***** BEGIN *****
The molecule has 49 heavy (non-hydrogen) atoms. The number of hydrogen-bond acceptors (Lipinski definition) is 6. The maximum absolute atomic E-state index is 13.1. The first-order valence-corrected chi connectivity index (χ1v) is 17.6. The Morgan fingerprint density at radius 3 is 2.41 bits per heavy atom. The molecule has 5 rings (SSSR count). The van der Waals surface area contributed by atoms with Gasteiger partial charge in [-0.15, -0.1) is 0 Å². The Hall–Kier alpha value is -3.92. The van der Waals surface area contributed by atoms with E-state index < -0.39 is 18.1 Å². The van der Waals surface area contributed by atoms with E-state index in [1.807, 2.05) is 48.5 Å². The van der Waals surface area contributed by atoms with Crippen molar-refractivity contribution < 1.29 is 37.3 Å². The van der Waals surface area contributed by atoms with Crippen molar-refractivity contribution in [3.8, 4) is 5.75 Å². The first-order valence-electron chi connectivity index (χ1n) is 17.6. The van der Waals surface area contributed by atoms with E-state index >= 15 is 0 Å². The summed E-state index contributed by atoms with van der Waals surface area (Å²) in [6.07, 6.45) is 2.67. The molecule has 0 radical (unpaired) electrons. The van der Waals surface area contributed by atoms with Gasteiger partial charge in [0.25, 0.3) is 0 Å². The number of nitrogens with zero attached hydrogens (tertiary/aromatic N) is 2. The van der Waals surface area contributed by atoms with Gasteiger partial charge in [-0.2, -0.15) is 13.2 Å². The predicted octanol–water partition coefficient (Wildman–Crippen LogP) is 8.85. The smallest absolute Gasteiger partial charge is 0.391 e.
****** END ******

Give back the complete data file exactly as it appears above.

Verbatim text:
The molecule has 49 heavy (non-hydrogen) atoms. The number of hydrogen-bond acceptors (Lipinski definition) is 6. The maximum absolute atomic E-state index is 13.1. The first-order valence-corrected chi connectivity index (χ1v) is 17.6. The Morgan fingerprint density at radius 3 is 2.41 bits per heavy atom. The molecule has 5 rings (SSSR count). The van der Waals surface area contributed by atoms with Gasteiger partial charge in [-0.15, -0.1) is 0 Å². The Hall–Kier alpha value is -3.92. The van der Waals surface area contributed by atoms with E-state index < -0.39 is 18.1 Å². The van der Waals surface area contributed by atoms with E-state index in [1.807, 2.05) is 48.5 Å². The van der Waals surface area contributed by atoms with Crippen molar-refractivity contribution < 1.29 is 37.3 Å². The van der Waals surface area contributed by atoms with Crippen molar-refractivity contribution in [3.8, 4) is 5.75 Å². The first-order valence-electron chi connectivity index (χ1n) is 17.6. The van der Waals surface area contributed by atoms with E-state index >= 15 is 0 Å². The summed E-state index contributed by atoms with van der Waals surface area (Å²) in [6.07, 6.45) is 2.67. The molecule has 0 radical (unpaired) electrons. The van der Waals surface area contributed by atoms with Gasteiger partial charge in [0.25, 0.3) is 0 Å². The number of nitrogens with zero attached hydrogens (tertiary/aromatic N) is 2. The van der Waals surface area contributed by atoms with Gasteiger partial charge in [-0.2, -0.15) is 13.2 Å². The predicted octanol–water partition coefficient (Wildman–Crippen LogP) is 8.85. The smallest absolute Gasteiger partial charge is 0.391 e.